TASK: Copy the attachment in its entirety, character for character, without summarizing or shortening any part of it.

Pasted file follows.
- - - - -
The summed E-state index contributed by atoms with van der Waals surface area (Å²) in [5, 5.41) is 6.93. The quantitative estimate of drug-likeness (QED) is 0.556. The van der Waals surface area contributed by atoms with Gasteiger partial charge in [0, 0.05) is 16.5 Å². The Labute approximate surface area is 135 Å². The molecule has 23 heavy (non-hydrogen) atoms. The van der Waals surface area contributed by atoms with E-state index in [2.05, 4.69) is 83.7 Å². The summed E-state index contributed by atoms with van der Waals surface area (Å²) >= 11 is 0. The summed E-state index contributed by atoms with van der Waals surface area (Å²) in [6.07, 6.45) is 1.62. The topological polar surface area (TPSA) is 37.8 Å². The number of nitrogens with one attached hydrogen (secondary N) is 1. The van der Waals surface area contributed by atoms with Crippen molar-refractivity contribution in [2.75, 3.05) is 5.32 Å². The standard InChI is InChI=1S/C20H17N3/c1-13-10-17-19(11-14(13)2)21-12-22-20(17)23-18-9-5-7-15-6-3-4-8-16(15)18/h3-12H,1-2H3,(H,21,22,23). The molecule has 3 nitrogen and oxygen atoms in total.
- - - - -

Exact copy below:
The summed E-state index contributed by atoms with van der Waals surface area (Å²) in [5, 5.41) is 6.93. The quantitative estimate of drug-likeness (QED) is 0.556. The van der Waals surface area contributed by atoms with Gasteiger partial charge in [0, 0.05) is 16.5 Å². The Labute approximate surface area is 135 Å². The molecule has 23 heavy (non-hydrogen) atoms. The van der Waals surface area contributed by atoms with E-state index in [2.05, 4.69) is 83.7 Å². The summed E-state index contributed by atoms with van der Waals surface area (Å²) >= 11 is 0. The summed E-state index contributed by atoms with van der Waals surface area (Å²) in [6.07, 6.45) is 1.62. The topological polar surface area (TPSA) is 37.8 Å². The number of nitrogens with one attached hydrogen (secondary N) is 1. The van der Waals surface area contributed by atoms with Crippen molar-refractivity contribution in [2.75, 3.05) is 5.32 Å². The standard InChI is InChI=1S/C20H17N3/c1-13-10-17-19(11-14(13)2)21-12-22-20(17)23-18-9-5-7-15-6-3-4-8-16(15)18/h3-12H,1-2H3,(H,21,22,23). The molecule has 3 nitrogen and oxygen atoms in total.